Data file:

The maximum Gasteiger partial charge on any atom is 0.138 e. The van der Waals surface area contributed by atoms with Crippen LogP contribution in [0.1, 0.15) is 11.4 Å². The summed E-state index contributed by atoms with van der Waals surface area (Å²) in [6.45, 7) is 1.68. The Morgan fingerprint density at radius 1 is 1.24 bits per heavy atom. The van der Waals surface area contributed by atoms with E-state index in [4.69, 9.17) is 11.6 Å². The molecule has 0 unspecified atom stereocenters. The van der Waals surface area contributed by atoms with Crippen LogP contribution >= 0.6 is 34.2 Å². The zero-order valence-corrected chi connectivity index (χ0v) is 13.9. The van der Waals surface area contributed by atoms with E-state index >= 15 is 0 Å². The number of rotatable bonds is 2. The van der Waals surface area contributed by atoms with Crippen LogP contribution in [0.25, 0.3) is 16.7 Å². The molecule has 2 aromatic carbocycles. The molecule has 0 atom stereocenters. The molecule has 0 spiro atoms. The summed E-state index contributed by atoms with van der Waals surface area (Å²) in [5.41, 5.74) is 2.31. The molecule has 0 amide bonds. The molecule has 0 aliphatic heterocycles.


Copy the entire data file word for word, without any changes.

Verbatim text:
The maximum Gasteiger partial charge on any atom is 0.138 e. The van der Waals surface area contributed by atoms with Crippen LogP contribution in [0.1, 0.15) is 11.4 Å². The summed E-state index contributed by atoms with van der Waals surface area (Å²) in [6.45, 7) is 1.68. The Morgan fingerprint density at radius 1 is 1.24 bits per heavy atom. The van der Waals surface area contributed by atoms with E-state index in [4.69, 9.17) is 11.6 Å². The molecule has 0 unspecified atom stereocenters. The van der Waals surface area contributed by atoms with Crippen LogP contribution >= 0.6 is 34.2 Å². The zero-order valence-corrected chi connectivity index (χ0v) is 13.9. The van der Waals surface area contributed by atoms with E-state index >= 15 is 0 Å². The number of rotatable bonds is 2. The van der Waals surface area contributed by atoms with Crippen LogP contribution in [0.25, 0.3) is 16.7 Å². The molecule has 2 aromatic carbocycles. The molecule has 0 atom stereocenters. The molecule has 0 spiro atoms. The summed E-state index contributed by atoms with van der Waals surface area (Å²) in [5.41, 5.74) is 2.31. The molecule has 0 amide bonds. The molecule has 0 aliphatic heterocycles.